Journal Article

The multiple roles of autophagy in cancer

Mathias T. Rosenfeldt and Kevin M. Ryan

in Carcinogenesis

Volume 32, issue 7, pages 955-963
Published in print July 2011 | ISSN: 0143-3334
Published online February 2011 | e-ISSN: 1460-2180 | DOI: http://dx.doi.org/10.1093/carcin/bgr031

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Autophagy is an evolutionarily conserved, catabolic process that involves the entrapment of cytoplasmic components within characteristic vesicles for their delivery to and degradation within lysosomes. Autophagy is regulated via a group of genes called AuTophaGy-related genes and is executed at basal levels in virtually all cells as a homeostatic mechanism for maintaining cellular integrity. The levels and cargos of autophagy can be modulated in response to a variety of intra- and extracellular cues to bring about specific and selective events. Autophagy is a multifaceted process and alterations in autophagic signalling pathways are frequently found in cancer and many other diseases. During tumour development and in cancer therapy, autophagy has paradoxically been reported to have roles in promoting both cell survival and cell death. In addition, autophagy has been reported to control other processes relevant to the aetiology of malignant disease, including oxidative stress, inflammation and both innate and acquired immunity. It is the aim of this review to describe the molecular basis and the signalling events that control autophagy in mammalian cells and to summarize the cellular functions that contribute to tumourigenesis when autophagy is perturbed.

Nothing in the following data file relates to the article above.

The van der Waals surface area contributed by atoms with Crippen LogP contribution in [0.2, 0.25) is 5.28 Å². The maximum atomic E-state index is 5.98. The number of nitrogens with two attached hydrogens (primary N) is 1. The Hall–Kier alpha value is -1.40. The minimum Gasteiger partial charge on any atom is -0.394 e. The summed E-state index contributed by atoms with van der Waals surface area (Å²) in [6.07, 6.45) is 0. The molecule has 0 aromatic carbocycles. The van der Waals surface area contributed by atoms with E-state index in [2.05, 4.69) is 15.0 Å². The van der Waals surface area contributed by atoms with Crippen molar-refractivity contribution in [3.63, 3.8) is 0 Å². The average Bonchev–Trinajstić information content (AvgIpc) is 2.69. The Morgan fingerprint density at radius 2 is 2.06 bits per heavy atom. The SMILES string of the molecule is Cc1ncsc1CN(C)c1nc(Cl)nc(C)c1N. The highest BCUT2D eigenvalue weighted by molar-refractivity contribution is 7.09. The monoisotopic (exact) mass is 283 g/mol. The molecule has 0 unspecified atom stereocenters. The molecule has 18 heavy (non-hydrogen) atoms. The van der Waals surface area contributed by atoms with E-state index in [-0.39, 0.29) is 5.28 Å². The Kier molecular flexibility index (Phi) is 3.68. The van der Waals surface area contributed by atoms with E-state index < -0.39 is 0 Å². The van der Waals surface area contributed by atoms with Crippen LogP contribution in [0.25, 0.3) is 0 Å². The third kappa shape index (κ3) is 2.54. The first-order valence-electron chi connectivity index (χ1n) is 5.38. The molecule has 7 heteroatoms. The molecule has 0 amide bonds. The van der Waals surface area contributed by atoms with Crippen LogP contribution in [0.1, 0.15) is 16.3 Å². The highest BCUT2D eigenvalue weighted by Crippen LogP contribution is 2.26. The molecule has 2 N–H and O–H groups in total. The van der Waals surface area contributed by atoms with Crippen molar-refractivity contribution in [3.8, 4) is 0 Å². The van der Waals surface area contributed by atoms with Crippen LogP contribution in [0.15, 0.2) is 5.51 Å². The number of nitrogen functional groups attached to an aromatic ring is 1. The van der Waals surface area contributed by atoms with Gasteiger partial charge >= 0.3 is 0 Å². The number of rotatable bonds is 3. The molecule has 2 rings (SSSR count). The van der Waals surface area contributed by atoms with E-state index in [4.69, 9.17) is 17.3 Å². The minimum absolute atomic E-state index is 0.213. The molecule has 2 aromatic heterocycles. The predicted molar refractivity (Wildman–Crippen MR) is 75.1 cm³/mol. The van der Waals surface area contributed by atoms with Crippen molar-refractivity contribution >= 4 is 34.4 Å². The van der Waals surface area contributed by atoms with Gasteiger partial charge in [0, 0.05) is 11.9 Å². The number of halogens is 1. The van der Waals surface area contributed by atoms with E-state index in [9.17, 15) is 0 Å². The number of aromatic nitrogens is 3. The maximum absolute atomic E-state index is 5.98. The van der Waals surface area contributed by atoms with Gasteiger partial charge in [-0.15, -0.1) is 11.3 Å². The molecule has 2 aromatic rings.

Journal Article.  6759 words.  Illustrated.

Subjects: Clinical Cytogenetics and Molecular Genetics

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